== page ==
BACE description

The BACE device is made up of three main components (figure 1):

  1. A circular silicone band that is akin to a belt with four built-in inflatable chambers with connecting silicone tubes.

  2. Slim polyester belt loops (4–5) around the band through which the BACE device is secured to the heart.

  3. Subcutaneous port assembly with tubes that connect to the inflatable chambers. Normal saline is injected through the subcutaneous ports to inflate the built-in chambers of the tension band. The subcutaneous ports allow the addition to or removal of normal saline remotely without opening the chest wall.

Figure 1

BACE (Basal Annuloplasty of the Cardia Externally) device with subcutaneous ports.

The device is available in 1 cm increments from 21 to 41 cm to accommodate hearts of different sizes.

Evolution of the device: from concept to animal evaluation and human trials

The early concept of external basal support of the heart arose out of animal work we had performed to validate the concept of ventricular containment in heart failure. We noticed that wrapping the base of the heart with polyester mesh, and tightening the circumferential mesh under echocardiographic guidance provided significant improvement in the degree of MR. Furthermore, this approach also contained the base of the heart, and maintained heart size, thereby controlling heart failure. Early research and development of this device required many iterations. Finally, the device described above was developed and evaluated in extensive animal experiments which included 24 sheep in 3 centres (Michael Reese Hospital, Chicago, Illinois, North Carolina State Veterinary School, Raleigh, North Carolina, St Joseph's Translational Research Institute, Atlanta, Georgia, USA). Thereafter, one group of nine animals with FMR due to dilation of the ventricles from rapid ventricular pacing were tested of which five survived.6 Another group of normal animals were studied for FDA GLP studies. The animal studies conclusively showed efficacy and safety of the BACE device at up to 6 months of follow-up, postimplant. There were no instances of coronary sinus thrombosis or coronary artery impingement in the animal studies.

Clinical feasibility study

The study protocol to evaluate BACE in human patients was submitted to the DCGI (Drug Controller General of India) for approval and to the notified bodies of the European Union. The study sites were selected and the study was approved by each site's Ethics Committee (IRB equivalent). All patients signed informed consent for BACE device implantation and the concomitant procedures. From December 2008 to February 2015, 23 patients were enrolled at 7 institutions based on protocol-specified inclusion and exclusion criteria (table 1).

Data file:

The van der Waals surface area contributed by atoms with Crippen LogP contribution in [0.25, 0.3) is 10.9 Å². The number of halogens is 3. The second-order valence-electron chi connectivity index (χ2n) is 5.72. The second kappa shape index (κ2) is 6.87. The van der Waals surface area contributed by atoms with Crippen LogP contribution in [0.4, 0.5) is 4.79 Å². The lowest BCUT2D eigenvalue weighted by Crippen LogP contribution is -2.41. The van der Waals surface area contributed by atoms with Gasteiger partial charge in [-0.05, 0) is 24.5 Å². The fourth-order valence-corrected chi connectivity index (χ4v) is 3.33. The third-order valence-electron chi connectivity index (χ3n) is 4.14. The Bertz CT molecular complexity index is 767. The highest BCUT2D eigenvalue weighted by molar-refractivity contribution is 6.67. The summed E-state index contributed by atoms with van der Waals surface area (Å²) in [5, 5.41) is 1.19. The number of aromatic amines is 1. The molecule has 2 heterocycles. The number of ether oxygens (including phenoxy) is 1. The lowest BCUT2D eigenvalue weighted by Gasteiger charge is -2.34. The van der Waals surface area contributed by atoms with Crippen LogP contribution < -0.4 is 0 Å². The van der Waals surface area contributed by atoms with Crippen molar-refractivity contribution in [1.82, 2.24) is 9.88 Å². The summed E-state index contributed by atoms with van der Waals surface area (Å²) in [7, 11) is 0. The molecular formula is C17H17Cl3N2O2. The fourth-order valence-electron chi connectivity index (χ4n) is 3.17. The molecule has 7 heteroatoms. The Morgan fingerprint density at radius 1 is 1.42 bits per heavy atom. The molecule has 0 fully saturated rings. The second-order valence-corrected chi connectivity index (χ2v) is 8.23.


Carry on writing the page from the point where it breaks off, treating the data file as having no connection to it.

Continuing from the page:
Table 1

Major inclusion and exclusion criteria

All patients were implanted with the BACE device and after that coronary artery bypass graft (CABG) procedures were performed. At baseline, all patients had impaired ventricular function and greater than moderate degree of MR (table 2). The degree of MR was monitored carefully pre-BACE and post-BACE implantation using transoesophageal echocardiography (TEE). All the procedures were performed with the heart beating.

Table 2

Participant baseline characteristic summary

For purposes of formal separation of protocols, this report deals with the feasibility studies and detailed clinical course of the first 11 patients with the new version the BACE device. These 11 patients were enrolled because they had ischaemic or FMR that was more than moderate in degree. All these patients were being considered for CABG surgery.

The subsequent enrolees are part of an ongoing CE mark study.

Surgical procedure for BACE implantation and CABG

The pericardium was opened and the heart was inspected (refer to figures 2 and 3). A pericardial cradle was created to position the heart for better access. Baseline measurement of heart circumference and BACE device size selection typically were made before placing the patient on bypass, if cardiopulmonary bypass was used. The circumference of the heart at the base was measured with a piece of intravenous tubing that could be slipped around the heart at the atrioventricular groove and the measurement was repeated at least once for confirmation. After the first seven implants, we measured the circumference of the heart about an inch below the atrioventricular groove. Once the measurement was verified, a BACE device that was 1 cm larger than the measured size was selected. Attempts were made to ensure that the measurement was carried out with the patient at resting filling conditions, that is, before any cardiac manipulation for off-pump surgery or before connecting the patient to cardiopulmonary bypass. After selection of appropriate size, the BACE device was slipped around the heart and positioned at the atrioventricular groove, in such a way that a significant portion of the band subtended the subannular myocardium. Typically, the heart was lifted up and ‘positioned’ by Medtronic Starfish stabiliser applied close to or on the apex of the heart to facilitate this manoeuvre.